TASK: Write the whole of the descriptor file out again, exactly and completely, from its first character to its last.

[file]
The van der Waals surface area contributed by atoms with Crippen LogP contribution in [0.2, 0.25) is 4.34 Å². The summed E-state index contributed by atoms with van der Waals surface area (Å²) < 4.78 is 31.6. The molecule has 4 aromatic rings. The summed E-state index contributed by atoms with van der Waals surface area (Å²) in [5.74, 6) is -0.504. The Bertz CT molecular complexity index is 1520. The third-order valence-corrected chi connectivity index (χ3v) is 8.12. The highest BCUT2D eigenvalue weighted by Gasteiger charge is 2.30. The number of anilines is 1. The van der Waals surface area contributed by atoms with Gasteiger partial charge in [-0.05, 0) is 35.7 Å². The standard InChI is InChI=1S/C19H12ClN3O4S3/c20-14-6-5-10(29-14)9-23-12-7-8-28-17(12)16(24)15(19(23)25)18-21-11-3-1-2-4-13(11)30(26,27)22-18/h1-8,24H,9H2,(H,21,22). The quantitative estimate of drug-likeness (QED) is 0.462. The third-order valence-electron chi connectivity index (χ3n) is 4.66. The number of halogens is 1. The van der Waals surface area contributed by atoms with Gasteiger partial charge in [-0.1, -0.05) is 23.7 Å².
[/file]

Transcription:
The van der Waals surface area contributed by atoms with Crippen LogP contribution in [0.2, 0.25) is 4.34 Å². The summed E-state index contributed by atoms with van der Waals surface area (Å²) < 4.78 is 31.6. The molecule has 4 aromatic rings. The summed E-state index contributed by atoms with van der Waals surface area (Å²) in [5.74, 6) is -0.504. The Bertz CT molecular complexity index is 1520. The third-order valence-corrected chi connectivity index (χ3v) is 8.12. The highest BCUT2D eigenvalue weighted by Gasteiger charge is 2.30. The number of anilines is 1. The van der Waals surface area contributed by atoms with Gasteiger partial charge in [-0.05, 0) is 35.7 Å². The standard InChI is InChI=1S/C19H12ClN3O4S3/c20-14-6-5-10(29-14)9-23-12-7-8-28-17(12)16(24)15(19(23)25)18-21-11-3-1-2-4-13(11)30(26,27)22-18/h1-8,24H,9H2,(H,21,22). The quantitative estimate of drug-likeness (QED) is 0.462. The third-order valence-electron chi connectivity index (χ3n) is 4.66. The number of halogens is 1. The van der Waals surface area contributed by atoms with Gasteiger partial charge in [-0.1, -0.05) is 23.7 Å².